By Shawn Porat
Very often, your first idea for a startup turns out to be less practical than you originally believed. To use a typical example, people who enjoy relaxing in their friendly neighborhood cafes often think, “Owning my own coffee shop would be the ideal business for me.” But when they start crunching the numbers and look at the startup costs, demographics and likelihood of success, they realize that it wasn’t such a great idea after all. So where do you findÂ profitable ideas for a startup, assuming that you don’t have a great deal of capital to invest? Here are some possibilities.
Look at Your Existing Skill Set
This may be your former career, your college major or your favorite hobby. When you know a great deal about something and/or you are passionate about it, your chances of success are far greater than if you have to learn everything from scratch. Of course, some types of knowledge are more marketable than others.
When considering your skills, talents and interests, take inventory and consider what sort of activities and areas of knowledge that have fascinated you since you were a child. AreasÂ where you’ve acquired some degree of mastery are the best candidates, but even a strong interest can be a good starting point for a business.
Seek Potential Partners
Sometimes it’s advantageous to start a business with a partner who can supply something that you are lacking. This could be capital, experience or a certain type of specialized knowledge. Partnerships must be entered into with extreme care, as allÂ parties must bring value to the new business.
While it’s possible to actively seek out a partner by networking or even advertising, it’s generally better to work with someone you already know. Business partnerships have been compared to other close relationships, like marriages, and they can be volatile and stressful as well as fun and profitable. That’s why you should makeÂ sure you’re truly compatible with someone and that you agree on all terms before entering into a partnership. Those caveats aside, however, a partner can help you propel a new business to success faster than you could on your own.
Identify a Need, Desire or Problem
It’s a clichÃ©Â of business thatÂ solvingÂ a pressing problem willÂ make you a fortune. This is true, but only as long as you have a solution that can be translated into a product or service that can then be offered at a price point people will find acceptable. People have all kind of problems, from lack of time to physical ailments to difficulties in their relationships.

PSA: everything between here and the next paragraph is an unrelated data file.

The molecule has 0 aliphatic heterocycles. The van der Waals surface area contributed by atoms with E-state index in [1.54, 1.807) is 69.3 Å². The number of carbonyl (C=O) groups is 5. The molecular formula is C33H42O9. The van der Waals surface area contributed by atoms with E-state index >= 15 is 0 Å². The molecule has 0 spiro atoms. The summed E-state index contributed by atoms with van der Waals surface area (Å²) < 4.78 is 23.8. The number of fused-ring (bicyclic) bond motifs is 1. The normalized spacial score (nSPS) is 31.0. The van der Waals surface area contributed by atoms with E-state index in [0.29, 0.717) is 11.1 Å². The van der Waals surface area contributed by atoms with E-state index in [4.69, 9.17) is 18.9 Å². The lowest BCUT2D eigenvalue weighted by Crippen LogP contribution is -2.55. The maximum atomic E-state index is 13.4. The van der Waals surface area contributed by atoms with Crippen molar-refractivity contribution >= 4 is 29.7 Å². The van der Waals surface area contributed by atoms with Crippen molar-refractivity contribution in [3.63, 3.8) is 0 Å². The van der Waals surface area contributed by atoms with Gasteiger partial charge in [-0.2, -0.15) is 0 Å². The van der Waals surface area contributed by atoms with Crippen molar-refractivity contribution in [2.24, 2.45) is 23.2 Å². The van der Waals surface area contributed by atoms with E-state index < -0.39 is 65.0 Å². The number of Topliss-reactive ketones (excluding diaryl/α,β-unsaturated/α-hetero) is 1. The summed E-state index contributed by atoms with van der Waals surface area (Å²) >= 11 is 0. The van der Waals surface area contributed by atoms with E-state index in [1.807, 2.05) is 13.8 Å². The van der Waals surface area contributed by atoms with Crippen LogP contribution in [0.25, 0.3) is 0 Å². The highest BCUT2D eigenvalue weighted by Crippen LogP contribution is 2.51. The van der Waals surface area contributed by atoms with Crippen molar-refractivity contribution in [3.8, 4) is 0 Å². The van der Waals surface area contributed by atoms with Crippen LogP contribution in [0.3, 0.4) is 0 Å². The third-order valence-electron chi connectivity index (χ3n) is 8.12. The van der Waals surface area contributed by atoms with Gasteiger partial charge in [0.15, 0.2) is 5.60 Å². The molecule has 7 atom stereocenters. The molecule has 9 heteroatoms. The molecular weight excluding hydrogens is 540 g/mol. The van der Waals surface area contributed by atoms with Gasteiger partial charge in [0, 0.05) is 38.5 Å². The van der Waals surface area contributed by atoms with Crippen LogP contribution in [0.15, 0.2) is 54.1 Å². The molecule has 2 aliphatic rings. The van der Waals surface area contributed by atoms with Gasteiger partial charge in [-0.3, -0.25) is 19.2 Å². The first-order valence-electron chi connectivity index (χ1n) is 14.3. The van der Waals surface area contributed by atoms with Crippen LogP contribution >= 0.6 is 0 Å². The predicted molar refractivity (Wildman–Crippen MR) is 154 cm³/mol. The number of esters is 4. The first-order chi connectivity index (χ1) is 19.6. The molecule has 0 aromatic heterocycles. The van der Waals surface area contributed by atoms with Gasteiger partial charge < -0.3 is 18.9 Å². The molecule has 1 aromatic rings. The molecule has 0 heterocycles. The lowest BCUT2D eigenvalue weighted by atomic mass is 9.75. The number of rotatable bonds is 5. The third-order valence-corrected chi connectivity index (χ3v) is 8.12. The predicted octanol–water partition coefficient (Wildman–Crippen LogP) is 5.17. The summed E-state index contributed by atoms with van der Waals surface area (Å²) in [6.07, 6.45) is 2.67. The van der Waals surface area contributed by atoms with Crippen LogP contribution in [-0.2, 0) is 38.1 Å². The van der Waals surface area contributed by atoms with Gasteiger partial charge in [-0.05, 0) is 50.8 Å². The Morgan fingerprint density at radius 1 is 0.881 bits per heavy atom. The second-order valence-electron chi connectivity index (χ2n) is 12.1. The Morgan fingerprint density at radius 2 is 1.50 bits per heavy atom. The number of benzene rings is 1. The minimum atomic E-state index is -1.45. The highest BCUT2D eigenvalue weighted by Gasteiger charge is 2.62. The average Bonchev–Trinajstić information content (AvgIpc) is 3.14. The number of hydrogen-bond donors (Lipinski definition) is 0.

Thinking in terms of filling a need, desire or solving a problem expands your possibilities. After all, many companies have made millions by giving people things they don’t need or solve any monumental problems. Sometimes it’s enough to make people laugh or entertain them for a few minutes. Everyone has a desire to be diverted and entertained. That’s why a great business idea only has to fill one of those gaps, not necessarily all three.
Even if you’ve found something that you’re good at that solves a problem, fills a need or fulfills a desire, you still have to demonstrate how your business differs from the competition. It’s extremely rare to have a business with no competition, which is why so many business leaders stress the importance of having a unique selling proposition.
Your USP does not necessarily have to be something earth shattering. It can be something subtle, quirky or apparently trivial. It doesn’t even have to be something unique. It could simply be an aspect of your product or service that you are emphasizing more than the competition.
These are some of the characteristics of workable business ideas. Ideally, you should incorporate several of these points in your plan. For example, if you’ve come up with an idea for a product that serves a pressing need, you’ve found a unique angle that will make your business special and you’ve found a compatible partner, you will have considerably improved your chances of success.
Starting a new business is both an exciting and challenging endeavor. Remember that your customers and clients are only concerned with what your business can do for them. That’s why your number one priority must be delivering something that your market cannot readily obtain elsewhere.
Shawn Porat is the CEO of Fortune Cookie Advertising, a non-traditional and out of home media placement company selling advertising space within fortune cookies at Chinese restaurants throughout the United States.
The Young Entrepreneur Council (YEC) is an invite-only organization comprised of the world’s most promising young entrepreneurs. In partnership with Citi, YEC recently launched StartupCollective, a free virtual mentorship program that helps millions of entrepreneurs start and grow businesses.